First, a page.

Guyana’s economic growth improved in 2018, with all major sectors recording growth, the International Monetary Fund stated in a recent release.
“Real GDP (gross domestic product) grew by 4.1 per cent, led by construction and services sectors, up from 2.1 per cent in 2017. Inflation remained low at 1.6 per cent at end-2018,” the IMF revealed.
Public finances also improved in 2018 with central government deficit at 3.5 per cent of GDP, lower than the budgeted 5.4 per cent of GDP.
Notwithstanding, the South American country’s external current account deficit rose from 6.8 per cent in 2017 to 17.5 per cent of GDP. The IMF attributed the increase in the deficit to weaker exports and higher imports related to oil production, which was largely financed by foreign direct investment (FDI) in the petroleum sector.
Looking ahead, Guyana’s medium-term prospects are very favourable with oil production scheduled to begin in early 2020. The IMF is projecting economic growth at 4.4 per cent in 2019, extending the broad-based expansion across all major sectors.
In addition, current account deficit is estimated to rise to 22.7 per cent of GDP on the back of higher imports related to oil production, which will be largely financed by FDI in the petroleum sector. The commencement of oil production in 2020 will substantially improve Guyana’s medium- and long-term outlook. The oil sector is projected to grow rapidly, accounting for around 40 per cent of GDP by 2024 and supporting additional fiscal spending annually of 6.5 per cent of non-oil GDP on average over the medium term, which will help meet critical social and infrastructure needs.
Public debt and the external current account deficit are projected to decline steadily following the onset of oil production.
“Directors welcomed Guyana’s broad‑based economic expansion in recent years underpinned by prudent macroeconomic policies. Directors noted that the medium‑term outlook is favorable but highlighted that the commencement of the oil production presents both opportunities and challenges,” the IMF stated in the assessment of the executive board.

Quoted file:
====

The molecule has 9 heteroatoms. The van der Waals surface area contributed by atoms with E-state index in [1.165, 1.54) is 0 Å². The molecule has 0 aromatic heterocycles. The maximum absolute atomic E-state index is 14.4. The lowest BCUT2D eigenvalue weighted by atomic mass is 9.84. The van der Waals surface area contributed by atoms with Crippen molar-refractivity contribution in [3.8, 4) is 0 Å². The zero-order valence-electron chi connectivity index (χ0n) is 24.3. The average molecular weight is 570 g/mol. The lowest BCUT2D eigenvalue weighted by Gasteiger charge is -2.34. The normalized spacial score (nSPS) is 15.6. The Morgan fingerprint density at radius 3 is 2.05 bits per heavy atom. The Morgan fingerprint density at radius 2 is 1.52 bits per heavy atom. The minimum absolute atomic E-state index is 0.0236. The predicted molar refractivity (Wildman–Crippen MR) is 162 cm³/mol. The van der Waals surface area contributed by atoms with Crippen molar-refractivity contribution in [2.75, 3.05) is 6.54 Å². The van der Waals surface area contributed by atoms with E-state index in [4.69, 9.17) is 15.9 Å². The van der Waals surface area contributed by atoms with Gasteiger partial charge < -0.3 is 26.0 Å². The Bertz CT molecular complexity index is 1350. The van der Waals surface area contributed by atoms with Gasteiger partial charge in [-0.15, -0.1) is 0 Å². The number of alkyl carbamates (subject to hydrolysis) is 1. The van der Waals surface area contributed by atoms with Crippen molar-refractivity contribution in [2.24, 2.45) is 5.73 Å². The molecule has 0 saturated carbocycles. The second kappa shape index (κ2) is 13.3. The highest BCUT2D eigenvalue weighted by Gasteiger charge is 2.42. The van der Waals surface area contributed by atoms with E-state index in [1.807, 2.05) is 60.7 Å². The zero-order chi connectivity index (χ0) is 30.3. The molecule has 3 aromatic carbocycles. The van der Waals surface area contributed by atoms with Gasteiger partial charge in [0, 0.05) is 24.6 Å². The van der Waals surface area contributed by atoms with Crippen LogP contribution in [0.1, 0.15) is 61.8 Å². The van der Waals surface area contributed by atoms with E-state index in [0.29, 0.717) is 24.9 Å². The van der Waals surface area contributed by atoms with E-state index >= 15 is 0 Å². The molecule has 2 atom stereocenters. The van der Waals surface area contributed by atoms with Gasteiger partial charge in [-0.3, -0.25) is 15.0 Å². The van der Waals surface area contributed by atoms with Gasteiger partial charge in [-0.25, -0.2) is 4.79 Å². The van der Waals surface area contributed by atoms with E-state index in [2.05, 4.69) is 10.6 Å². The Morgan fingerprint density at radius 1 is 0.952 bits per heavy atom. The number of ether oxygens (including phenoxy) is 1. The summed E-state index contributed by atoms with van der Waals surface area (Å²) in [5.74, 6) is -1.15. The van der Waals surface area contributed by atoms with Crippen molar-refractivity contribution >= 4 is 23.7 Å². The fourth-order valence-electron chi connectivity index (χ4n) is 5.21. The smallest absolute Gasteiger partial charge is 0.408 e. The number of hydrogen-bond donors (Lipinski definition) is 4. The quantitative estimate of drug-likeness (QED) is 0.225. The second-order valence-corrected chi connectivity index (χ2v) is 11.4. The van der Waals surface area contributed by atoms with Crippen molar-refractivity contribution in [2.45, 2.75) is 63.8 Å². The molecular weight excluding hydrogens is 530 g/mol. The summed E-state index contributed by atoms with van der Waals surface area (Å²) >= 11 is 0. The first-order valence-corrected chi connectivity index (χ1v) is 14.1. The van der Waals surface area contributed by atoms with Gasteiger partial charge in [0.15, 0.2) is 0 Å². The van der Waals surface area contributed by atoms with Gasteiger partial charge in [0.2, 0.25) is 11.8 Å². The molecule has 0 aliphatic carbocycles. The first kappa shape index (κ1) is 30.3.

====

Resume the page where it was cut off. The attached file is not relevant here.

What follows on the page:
“Directors emphasised that to ensure the effective use of windfall revenues, policies should focus on reducing macroeconomic vulnerabilities, addressing structural weaknesses, boosting inclusive growth, and promoting intergenerational equity,” the executive board assessment continued.
The IMF also welcomed the Guyanese Government’s passing of the National Resource Fund (NRF) legislation for the management of the country’s oil wealth and emphasised the need to complement it with a fiscal responsibility framework to avoid fiscal deficits. The fund commended the NRF as the framework aims to save some of the resource income for future generations and contain the pickup in public spending.
To meet these objectives, IMF directors called for the authorities to constrain the annual non‑oil deficit to not exceed the expected transfer from the NRF. This rule could be phased in over the next three years to allow a smooth widening of the non‑oil deficit (in relation to non‑oil GDP).
Monetary policy should gradually revert to a neutral stance to contain potential inflationary pressure as public spending increases, economic growth strengthens, and credit expands, the directors said. Over the medium term, developing the infrastructure for greater exchange rate flexibility within the monetary policy framework would help sustain healthy economic growth while maintaining price stability and facilitating adjustment to oil price and other external shocks.
“It is important to further improve the quality, efficiency, and transparency of public financial management,” the directors noted.
They recommended addressing the shortcomings identified by the 2017 Public Investment Management Assessment and expenditure review before public investment is significantly scaled‑up with oil revenues.
Directors recommended an asset quality review to assess the credit quality of banks with high nonperforming loans. They welcomed the progress made in implementing the 2016 FSAP recommendations and encouraged completing the remaining ones. Directors noted the authorities’ progress in strengthening the AML/CFT framework and called for further efforts in this regard.
Directors encouraged the authorities to use the opportunity presented by oil revenues to undertake structural reforms to support economic diversification, tackle skilled labour shortages, and achieve inclusive and equitable growth. Priority should be given to address infrastructure bottlenecks and upgrade the education system.
In addition, promoting more flexible working arrangements could help increase female labour participation. Directors underscored the importance of improving the business environment and enhancing competitiveness. They also recommended putting more efforts into developing climate‑resilient infrastructure networks.